7 Weird Mirena IUD Side Effects You Should Know About Before Getting One

Be aware.

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When you are using birth control like a Mirena IUD, you need to know the risks of getting it inserted. There are common and expected Mirena side effects you can anticipate.

What is Mirena? It's an IUD you can leave it in for up to five years, and it’s more reliable than birth control pills or condoms. That said, nothing is perfect and since hormones are involved, there are some potential Mirena IUD side effects to be cautious of.


Well, it turns out there's actually many side effects. According to Seema Sarin, MD, of EHE Health, "Mirena side effects can include changes in your menstruation cycle, pelvic/abdominal pain, and changes in your vaginal discharge.”

But that's not all, because your body can react to this birth control in other ways as well.

RELATED: 9 Weird Signs That Your IUD Is Moving

1. Weight fluctuations

Dr. Heather Bartos, OB/GYN FACOG, says, “Weight fluctuations are one [of the side effects]. The studies tell us it is usually 3.2 pounds gained over 3 years... it's a very common side effect.”

2. Missed periods

While Mirena (and other IUDs) have been known to lead to missed periods, if this occurs, you should consult your doctor. Missed periods can also be a sign of pregnancy, which is dangerous when wearing a IUD.


3. Long periods

Both a non-hormonal and hormone-based IUD can cause abnormally long periods.

“This usually happens after the first few months of insertion, so if you’re still experiencing these symptoms after three cycles, you should check in with your doctor,” advises Caleb Backe, a certified health and wellness expert for Maple Holistics. It’s also possible that the IUD has moved out of position or isn’t the right birth control for your body.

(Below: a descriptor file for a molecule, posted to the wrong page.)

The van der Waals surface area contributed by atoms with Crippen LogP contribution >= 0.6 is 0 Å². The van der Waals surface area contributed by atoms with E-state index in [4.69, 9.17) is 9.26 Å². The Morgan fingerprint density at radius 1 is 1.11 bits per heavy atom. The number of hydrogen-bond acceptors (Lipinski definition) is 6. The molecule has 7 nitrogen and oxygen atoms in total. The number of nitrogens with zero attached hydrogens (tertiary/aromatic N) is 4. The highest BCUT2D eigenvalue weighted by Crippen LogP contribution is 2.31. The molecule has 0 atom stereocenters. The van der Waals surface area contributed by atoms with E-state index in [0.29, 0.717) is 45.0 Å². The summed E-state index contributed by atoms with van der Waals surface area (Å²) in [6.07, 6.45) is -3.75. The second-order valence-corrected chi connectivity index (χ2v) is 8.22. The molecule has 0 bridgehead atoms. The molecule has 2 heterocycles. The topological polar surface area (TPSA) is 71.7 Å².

RELATED: What It Means If You're Cramping After IUD Insertion (And What To Do Immediately)

4. Mood swings

Any birth control with hormones can impact your mood, and Mirena is no different. If you find that this birth control is negatively affecting your mental health, check with your doctor immediately.


5. Nausea

On birth control to avoid morning sickness? Well, we have some bad news for you. Nausea or an upset stomach is pretty common on hormonal birth control, and this is expecially true with IUDs like Mirena. You may be better off with another birth control option.

6. Medical interactions

Some medications do not act well together with hormonal-based birth control and impact its ability to work. For example, if you are on the pill and take antibiotics, your birth control may not work.

“Be sure to let your doctor know of any drugs you are taking, as this medication may have potentially significant interactions,” advises Dr. Sarin.

7. Dislodging

What, what?! Though an IUD moving or falling out isn't common, it does happen. An IUD can be dislodged from bad placement, pregnancy, or something else dislodging it.


RELATED: A Guide To The Best Birth Control For Every Type Of Woman

Aly Walansky is a NY-based lifestyles writer. Her work appears in dozens of digital and print publications regularly. Visit her on Twitter or email her at alywalansky@gmail.com.